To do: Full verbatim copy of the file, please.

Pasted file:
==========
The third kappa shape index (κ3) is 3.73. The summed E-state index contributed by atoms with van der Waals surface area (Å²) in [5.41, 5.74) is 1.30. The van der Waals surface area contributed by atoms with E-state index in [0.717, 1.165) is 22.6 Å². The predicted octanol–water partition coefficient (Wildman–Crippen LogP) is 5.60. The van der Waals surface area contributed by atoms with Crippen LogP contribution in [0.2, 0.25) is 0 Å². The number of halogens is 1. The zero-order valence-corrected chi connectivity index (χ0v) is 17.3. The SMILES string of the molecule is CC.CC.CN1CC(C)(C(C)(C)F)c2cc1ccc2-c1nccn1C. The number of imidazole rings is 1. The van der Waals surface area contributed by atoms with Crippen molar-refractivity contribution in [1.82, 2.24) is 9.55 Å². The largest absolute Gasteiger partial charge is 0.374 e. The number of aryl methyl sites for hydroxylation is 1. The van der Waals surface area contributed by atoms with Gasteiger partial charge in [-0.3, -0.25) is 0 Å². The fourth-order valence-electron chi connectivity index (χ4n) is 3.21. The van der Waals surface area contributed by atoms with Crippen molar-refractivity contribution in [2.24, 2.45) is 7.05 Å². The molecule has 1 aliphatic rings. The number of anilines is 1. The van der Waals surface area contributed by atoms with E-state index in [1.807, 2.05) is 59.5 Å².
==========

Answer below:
The third kappa shape index (κ3) is 3.73. The summed E-state index contributed by atoms with van der Waals surface area (Å²) in [5.41, 5.74) is 1.30. The van der Waals surface area contributed by atoms with E-state index in [0.717, 1.165) is 22.6 Å². The predicted octanol–water partition coefficient (Wildman–Crippen LogP) is 5.60. The van der Waals surface area contributed by atoms with Crippen LogP contribution in [0.2, 0.25) is 0 Å². The number of halogens is 1. The zero-order valence-corrected chi connectivity index (χ0v) is 17.3. The SMILES string of the molecule is CC.CC.CN1CC(C)(C(C)(C)F)c2cc1ccc2-c1nccn1C. The number of imidazole rings is 1. The van der Waals surface area contributed by atoms with Crippen molar-refractivity contribution in [1.82, 2.24) is 9.55 Å². The largest absolute Gasteiger partial charge is 0.374 e. The number of aryl methyl sites for hydroxylation is 1. The van der Waals surface area contributed by atoms with Gasteiger partial charge in [-0.3, -0.25) is 0 Å². The fourth-order valence-electron chi connectivity index (χ4n) is 3.21. The van der Waals surface area contributed by atoms with Crippen molar-refractivity contribution in [2.24, 2.45) is 7.05 Å². The molecule has 1 aliphatic rings. The number of anilines is 1. The van der Waals surface area contributed by atoms with E-state index in [1.807, 2.05) is 59.5 Å².